Omar Khan: The verdict is in, and voters don’t want Ford

Omar Khan: The verdict is in, and voters don’t want Ford
This is in part because of an aggressive pre-election advertising campaign launched by the Ontario Liberal Party aimed at prying loose soft Progressive Conservative supporters by reminding them of policy positions Doug Ford has taken, often using his own words. In addition to this, the Ontario Liberal War Room has been quite effective in uncovering embarrassing information about Ford and his team. This includes releasing a secret video of Ford meeting with developers and promising to open up the greenbelt for development, and the release of a tape recording, described by some as homophobic, which led to the dismissal of then-PC candidate Tanya Granic Allen.

What the Ipsos data also shows is that to date, the majority of voters who have been drawn away from the PCs have parked their votes with Andrea Horwath, giving the NDP some real momentum and propelling them into second place in the early stages of this campaign.

So, what do we Ontario Liberals do now?

Well, for starters, we need to keep reminding Ontarians that while the Liberal record hasn’t been perfect, we have made real progress in building up our health-care and education systems all while strengthening our economy. To this end, the Liberal campaign released a new ad this week highlighting key achievements like investing in hospitals, schools and transit. These investments have been made possible by an economy that has led the G7 in economic growth for four years in a row leading to the lowest unemployment rate in 20 years.

Substance matters and results matter.

As the election campaign unfolds Liberals also need to remind Ontarians how these achievements are at risk. Ford and the Progressive Conservatives have said they will slash perhaps as much as $7 billion out of public services. The NDP, for its part, is adamant on taxing Ontario out of economic growth.

Voters over a certain age may remember that under the previous NDP government in the 1990s, Ontario’s unemployment rate peaked at nearly 11 per cent. Today’s number is half that. Many younger voters and new Canadians, however, won’t remember the chaos and economic stagnation of the last NDP government. That’s why it’s important to point out the past NDP record but also hammer away at the job-killing elements of its current platform. We need to make it clear that a vote for the NDP will mean fewer jobs and less disposable income for Ontario families.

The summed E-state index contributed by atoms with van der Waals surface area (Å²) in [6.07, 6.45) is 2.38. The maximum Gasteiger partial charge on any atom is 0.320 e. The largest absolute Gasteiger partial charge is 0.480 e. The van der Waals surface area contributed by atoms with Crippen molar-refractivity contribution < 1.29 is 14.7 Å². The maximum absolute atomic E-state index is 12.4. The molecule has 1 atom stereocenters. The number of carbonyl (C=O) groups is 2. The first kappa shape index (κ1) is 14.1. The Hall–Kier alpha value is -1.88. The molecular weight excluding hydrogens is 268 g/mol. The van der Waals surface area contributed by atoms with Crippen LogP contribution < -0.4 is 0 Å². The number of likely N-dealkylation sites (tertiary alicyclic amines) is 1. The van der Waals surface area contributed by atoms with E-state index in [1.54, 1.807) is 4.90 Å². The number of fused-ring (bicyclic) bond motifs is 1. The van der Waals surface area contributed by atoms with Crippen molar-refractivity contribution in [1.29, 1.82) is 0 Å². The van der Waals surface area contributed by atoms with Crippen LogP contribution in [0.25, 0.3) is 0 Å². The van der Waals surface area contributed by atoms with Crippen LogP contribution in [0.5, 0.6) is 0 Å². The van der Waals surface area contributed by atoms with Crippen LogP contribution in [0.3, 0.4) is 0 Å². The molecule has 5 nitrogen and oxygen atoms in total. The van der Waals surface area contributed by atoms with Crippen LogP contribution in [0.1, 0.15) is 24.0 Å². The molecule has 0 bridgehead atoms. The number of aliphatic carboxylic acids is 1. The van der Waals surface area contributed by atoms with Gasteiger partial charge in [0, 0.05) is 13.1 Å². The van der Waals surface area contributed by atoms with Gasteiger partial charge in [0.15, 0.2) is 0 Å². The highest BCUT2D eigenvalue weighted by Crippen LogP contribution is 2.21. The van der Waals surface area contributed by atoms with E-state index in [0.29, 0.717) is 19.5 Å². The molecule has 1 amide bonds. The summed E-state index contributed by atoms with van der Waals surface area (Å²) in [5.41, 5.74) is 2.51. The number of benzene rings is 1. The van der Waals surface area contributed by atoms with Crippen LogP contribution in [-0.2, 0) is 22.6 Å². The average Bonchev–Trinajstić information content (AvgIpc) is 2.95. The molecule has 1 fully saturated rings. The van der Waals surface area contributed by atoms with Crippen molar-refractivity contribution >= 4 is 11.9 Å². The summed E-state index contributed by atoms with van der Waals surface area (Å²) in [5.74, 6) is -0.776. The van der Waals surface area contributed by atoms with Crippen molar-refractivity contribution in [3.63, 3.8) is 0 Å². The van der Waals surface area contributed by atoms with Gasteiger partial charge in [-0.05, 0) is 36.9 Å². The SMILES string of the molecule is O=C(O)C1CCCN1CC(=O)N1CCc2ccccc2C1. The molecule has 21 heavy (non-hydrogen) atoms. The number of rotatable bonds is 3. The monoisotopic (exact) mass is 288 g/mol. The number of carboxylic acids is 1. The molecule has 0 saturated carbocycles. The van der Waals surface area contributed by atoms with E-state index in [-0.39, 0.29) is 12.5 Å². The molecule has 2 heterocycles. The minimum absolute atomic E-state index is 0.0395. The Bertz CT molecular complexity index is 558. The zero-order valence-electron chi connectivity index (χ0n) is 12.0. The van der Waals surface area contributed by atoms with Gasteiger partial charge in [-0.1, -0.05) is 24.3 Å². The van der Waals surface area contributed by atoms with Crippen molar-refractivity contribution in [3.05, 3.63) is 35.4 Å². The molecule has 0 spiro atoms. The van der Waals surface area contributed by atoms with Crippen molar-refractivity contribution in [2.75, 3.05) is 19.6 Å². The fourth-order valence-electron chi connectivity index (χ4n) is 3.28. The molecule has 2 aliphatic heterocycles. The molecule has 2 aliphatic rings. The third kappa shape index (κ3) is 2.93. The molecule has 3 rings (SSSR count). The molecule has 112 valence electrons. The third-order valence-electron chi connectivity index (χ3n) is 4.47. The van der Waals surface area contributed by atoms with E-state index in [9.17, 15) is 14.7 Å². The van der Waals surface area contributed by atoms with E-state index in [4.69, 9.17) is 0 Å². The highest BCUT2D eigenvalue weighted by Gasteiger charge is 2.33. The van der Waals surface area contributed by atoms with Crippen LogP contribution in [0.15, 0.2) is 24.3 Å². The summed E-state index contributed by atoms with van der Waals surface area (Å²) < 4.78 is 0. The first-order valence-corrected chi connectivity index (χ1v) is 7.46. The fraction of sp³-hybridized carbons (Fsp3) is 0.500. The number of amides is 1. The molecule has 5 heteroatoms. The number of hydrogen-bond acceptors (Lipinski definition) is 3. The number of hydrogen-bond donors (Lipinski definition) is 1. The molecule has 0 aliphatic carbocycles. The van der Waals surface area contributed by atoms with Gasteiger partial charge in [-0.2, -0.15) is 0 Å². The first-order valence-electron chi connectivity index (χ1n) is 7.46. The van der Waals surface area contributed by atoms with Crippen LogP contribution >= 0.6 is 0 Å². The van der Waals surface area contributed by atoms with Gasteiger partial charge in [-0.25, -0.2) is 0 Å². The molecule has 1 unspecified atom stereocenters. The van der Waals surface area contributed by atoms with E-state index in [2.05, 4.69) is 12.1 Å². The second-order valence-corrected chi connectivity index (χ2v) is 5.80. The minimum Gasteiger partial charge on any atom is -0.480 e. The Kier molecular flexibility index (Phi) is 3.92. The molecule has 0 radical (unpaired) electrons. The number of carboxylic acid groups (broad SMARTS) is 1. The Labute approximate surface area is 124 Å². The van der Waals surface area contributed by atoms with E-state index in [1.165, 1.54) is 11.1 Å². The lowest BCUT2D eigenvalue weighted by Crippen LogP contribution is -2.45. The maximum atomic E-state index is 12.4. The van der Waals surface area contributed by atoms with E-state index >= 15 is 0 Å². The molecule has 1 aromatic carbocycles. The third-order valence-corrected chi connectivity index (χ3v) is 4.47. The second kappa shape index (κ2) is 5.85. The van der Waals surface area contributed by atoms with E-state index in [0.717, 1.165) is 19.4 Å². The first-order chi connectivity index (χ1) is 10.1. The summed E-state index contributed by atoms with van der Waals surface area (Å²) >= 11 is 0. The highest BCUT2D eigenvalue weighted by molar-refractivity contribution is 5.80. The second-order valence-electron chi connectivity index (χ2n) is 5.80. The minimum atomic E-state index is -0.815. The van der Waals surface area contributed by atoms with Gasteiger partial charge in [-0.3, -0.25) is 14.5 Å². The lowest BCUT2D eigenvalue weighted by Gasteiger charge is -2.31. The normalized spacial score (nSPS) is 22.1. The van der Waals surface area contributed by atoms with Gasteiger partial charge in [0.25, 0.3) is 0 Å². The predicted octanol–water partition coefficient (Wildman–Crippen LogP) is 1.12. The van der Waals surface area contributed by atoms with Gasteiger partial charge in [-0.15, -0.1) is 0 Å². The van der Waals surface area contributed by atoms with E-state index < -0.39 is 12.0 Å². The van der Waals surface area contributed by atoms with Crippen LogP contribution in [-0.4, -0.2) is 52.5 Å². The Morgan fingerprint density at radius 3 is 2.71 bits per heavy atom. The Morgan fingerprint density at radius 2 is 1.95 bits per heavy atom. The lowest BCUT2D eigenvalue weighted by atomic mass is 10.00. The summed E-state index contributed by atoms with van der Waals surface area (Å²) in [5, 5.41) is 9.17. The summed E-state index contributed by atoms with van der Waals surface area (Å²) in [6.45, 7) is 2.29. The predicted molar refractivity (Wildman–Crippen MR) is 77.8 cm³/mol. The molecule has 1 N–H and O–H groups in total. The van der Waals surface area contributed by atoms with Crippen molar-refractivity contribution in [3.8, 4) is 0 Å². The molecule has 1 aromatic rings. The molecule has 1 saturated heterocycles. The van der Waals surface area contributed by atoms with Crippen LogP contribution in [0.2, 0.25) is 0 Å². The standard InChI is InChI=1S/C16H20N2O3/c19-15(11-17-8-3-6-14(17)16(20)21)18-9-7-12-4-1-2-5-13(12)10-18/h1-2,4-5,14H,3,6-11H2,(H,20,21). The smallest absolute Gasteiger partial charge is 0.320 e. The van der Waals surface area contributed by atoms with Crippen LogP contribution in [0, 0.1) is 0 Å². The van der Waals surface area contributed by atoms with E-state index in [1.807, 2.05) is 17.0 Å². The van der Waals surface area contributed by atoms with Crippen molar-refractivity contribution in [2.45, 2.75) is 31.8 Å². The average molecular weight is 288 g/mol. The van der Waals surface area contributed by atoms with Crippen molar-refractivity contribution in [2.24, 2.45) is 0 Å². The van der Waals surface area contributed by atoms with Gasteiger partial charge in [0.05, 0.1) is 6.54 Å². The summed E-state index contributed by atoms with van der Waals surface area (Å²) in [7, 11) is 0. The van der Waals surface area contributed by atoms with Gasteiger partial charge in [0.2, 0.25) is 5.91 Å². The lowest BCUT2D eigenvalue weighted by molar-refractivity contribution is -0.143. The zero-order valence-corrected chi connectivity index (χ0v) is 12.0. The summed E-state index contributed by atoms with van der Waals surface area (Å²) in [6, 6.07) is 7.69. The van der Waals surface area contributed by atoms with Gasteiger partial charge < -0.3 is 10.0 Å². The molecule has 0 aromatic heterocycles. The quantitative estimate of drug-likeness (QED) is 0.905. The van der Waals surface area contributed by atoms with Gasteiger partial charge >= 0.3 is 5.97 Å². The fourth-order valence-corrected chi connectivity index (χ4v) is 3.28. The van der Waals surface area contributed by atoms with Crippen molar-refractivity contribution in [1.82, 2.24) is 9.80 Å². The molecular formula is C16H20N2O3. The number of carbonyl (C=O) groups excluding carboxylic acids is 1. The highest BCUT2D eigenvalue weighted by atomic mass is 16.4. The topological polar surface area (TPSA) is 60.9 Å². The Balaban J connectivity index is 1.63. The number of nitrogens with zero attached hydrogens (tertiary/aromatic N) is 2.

For example, this past weekend the Liberal war room uncovered that the fine print of the NDP platform contains a 28 per cent tax hike on small businesses through increases to their property taxes. This tax hike would hit businesses regardless of their profitability and, unlike the Liberal proposal to increase the minimum wage, would do nothing to lift people up and inject fiscal stimulus into the economy.

The war room also discovered that the NDP campaign may have inadvertently undermined the costing of their entire platform by using 2017 budget numbers instead of the most recent Ontario budget. This means that the NDP has inadvertently put out a platform that cuts funding to new initiatives launched after 2017. These include funding for traditional NDP priorities like combatting the opioid crisis, 1,000 new shelter beds for women at risk and 15,000 additional apprenticeship spots.

If the NDP cannot get their platform costing right, how can Ontarians expect them to manage a $600-billion global economy?

Facts matter. And it’s really important for voters to have the facts.

Ontario Liberals need to stay calm and keep working. In the early stages of this campaign, most Ontarians are already convinced that a vote for Doug Ford and his Progressive Conservatives is a vote for cutting the public services they hold dear. We now need to drive home the point that an NDP victory comes with great risk to the provincial economy and the financial well-being of Ontario families.

As Bill Clinton used to say, “It’s the economy, stupid.”

Omar Khan, who spent over a decade working for several Liberal cabinet ministers at Queen’s Park, is a member of the Ontario Liberal campaign steering committee and is a vice president of the Ontario Liberal Party.
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